1. Physical barriers
Whether a restaurant can maintain a six-foot distance between people or not, installing acrylic (plexiglass) sneeze guards at key points of interaction between employees and customers can help protect both. Sneeze guards are now commonly used at host stands, cash registers and takeout windows. Behind the scenes, restaurants are installing them at food pickup areas to separate kitchen and wait staff, and in between food prep areas. They’re being used to provide physical separation between booths, dining tables and bar seating. Restaurants are also installing sneeze guards in restrooms to separate sinks and urinals or extend the height of barriers already in place. Acrylic is quite strong and malleable, so they can choose standard shapes and sizes for countertop, booth mounted, floor mounted or ceiling mounted barriers, or customised dimensions that better suit their space. 2.Signage
You’ve probably been encouraged to wash your hands hundreds of times by now, but reminders never hurt. Restaurants are installing signage with guidance for employees on stay-at-home home policies and proper hygiene, cleaning and food prep procedures. They’re also using signage to inform patrons of the steps they’re taking to ensure their health. And, of course, to advertise specials, display menus, show off mouthwatering plates or simply liven up the space. Signage holders that are simple to clean and make it easy to swap out content are popping up more frequently on restaurant tables, counters, floors, doors and windows. 3. Amped-up cleaning
Beyond personal hygiene recommendations, restaurants have also upped their game when it comes to cleaning (soap and water) and disinfecting
(germ-killing products) surfaces wherever employees and customers sit, stand or congregate. The CDC recommends that frequently touched surfaces such as door handles, cash registers, work stations, sink handles, etc., be cleaned and disinfected daily, but most restauranteurs are doing it much more frequently. Sneeze guards are cleaned and disinfected regularly, too. They’re cleaning shared objects such as tabletops and receipt trays every time someone uses them—when they’re using such items at all. If you are going out to eat, you’re probably seeing much more single-serving condiments, no-touch doors, disposable flatware and smartphone menus than ever before. And don’t be surprised when you’re asked to use your own pen when signing a receipt. 4. Alternative payment methods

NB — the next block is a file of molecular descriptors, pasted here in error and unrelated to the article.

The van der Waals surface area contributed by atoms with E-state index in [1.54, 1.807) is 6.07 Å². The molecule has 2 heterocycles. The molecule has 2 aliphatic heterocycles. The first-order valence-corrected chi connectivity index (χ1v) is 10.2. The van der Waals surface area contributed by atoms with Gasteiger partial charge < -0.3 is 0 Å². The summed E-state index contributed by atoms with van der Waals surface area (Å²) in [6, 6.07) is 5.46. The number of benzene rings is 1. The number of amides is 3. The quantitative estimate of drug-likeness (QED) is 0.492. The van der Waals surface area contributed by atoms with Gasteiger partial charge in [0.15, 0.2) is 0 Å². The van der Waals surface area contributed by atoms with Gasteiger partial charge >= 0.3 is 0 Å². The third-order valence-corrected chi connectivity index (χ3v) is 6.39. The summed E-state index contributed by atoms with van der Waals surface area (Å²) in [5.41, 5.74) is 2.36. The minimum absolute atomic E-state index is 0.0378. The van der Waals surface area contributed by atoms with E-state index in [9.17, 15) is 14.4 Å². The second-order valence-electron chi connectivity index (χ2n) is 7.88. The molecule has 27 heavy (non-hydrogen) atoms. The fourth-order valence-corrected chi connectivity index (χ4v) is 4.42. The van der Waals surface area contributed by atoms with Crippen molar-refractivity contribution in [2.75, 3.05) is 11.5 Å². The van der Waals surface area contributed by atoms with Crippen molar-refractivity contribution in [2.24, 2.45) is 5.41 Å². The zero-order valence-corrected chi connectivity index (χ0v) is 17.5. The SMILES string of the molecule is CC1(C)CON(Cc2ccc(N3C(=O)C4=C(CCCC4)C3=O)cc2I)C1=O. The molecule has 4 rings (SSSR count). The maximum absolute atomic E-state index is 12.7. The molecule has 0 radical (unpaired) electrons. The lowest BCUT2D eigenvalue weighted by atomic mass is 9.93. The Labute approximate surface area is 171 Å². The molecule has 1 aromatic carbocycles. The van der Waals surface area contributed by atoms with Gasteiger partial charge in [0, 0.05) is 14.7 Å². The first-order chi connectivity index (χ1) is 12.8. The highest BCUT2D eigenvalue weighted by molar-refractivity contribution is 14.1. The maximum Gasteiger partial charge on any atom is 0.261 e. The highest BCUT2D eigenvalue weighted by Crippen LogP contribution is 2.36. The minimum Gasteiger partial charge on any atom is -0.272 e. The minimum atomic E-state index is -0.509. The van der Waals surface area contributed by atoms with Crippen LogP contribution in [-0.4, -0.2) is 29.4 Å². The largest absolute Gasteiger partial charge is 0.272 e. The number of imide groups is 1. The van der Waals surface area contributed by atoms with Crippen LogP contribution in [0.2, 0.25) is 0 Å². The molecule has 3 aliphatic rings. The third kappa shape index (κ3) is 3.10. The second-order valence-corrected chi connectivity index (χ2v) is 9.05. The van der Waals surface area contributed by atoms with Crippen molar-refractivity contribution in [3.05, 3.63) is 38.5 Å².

For many people, coins and paper money are still the preferred way to pay and tip the waitstaff, but they’ve long been known to be petri dishes for germs because they change hands constantly and are rarely cleaned (unless you accidentally leave some bills in your pocket at wash time). The pandemic has been a boon for touchless payment systems such as smartphone wallets. Debit and credit cards are second best, but restaurants are taking care to use gloves as they handle them, and cardholders are using the bottles of hand sanitiser conveniently placed next to the register after they’ve punched in their information on the keypad. When people pay at a register anywhere food is served, the sneeze guards mentioned at the outset are almost ubiquitous now where cashier and customer meet. 5. Ventilation system upgrades
Under certain conditions, people with Covid-19 seem to have infected others who were more than six feet away via airborne transmission. Generally, this happens in indoor spaces with inadequate ventilation, so restaurant owners have been busy upgrading their systems as they can afford it and opening doors and windows during business hours to increase airflow. Outdoor seating is all the rage now, too. The American Society of Heating, Refrigerating and Air-Conditioning Engineers ( ASHRAE
) offers them a wealth of information on its website, including info on how to avoid Legionnaire’s disease being passed along through water systems that were in disuse for a period of time—such as during a restaurant closing.For restaurant owners, a word about cleaning acrylic properly
ShopPOPdisplays offers a variety of products that can clean
acrylic without scratching — but a simple mixture of water and mild dish soap, applied with a very soft, damp cloth, works too. Acrylic products such as sneeze guards, barriers and shields can be safely sanitised with a formula of 70% isopropyl
(not ethyl) alcohol to 30% water. Spray it on, let it sit for a moment then use a soft cloth solely dedicated to those surfaces to gently wipe them dry. In a pinch, an isopropyl alcohol wipe will do, but be aware that even the softest wipe can scratch. And don’t forget to wear disposable gloves.
ShopPOPdisplays offers one of the largest selections of acrylic and polycarbonate sneeze guards, barriers and shields for restaurants and bars. Either material is a great choice, because they’re stronger than glass, shatter-resistant, lightweight and optically clear. Acrylic can also be personalized with custom colors, printing and engraving, and because it is infinitely malleable custom designs are limited only by your imagination. ShopPOPdisplays craftspeople have put 40+ years of experience to work designing and manufacturing high-quality acrylic and polycarbonate sneeze guards, barriers and shields, so restaurant owners can choose standard products from the catalog or come up with their own fanciful designs.
Ray Ko is the senior e-commerce manager at ShopPOPDisplays
, located in New Jersey, shopPOPdisplays is a leading retail displays manufacturer of point-of-purchase displays. Combining over 20 years of experience in branding, content, search engine marketing, Ray is an expert in formulating and implementing e-commerce strategies to drive site traffic, improve user engagement, and increase revenue.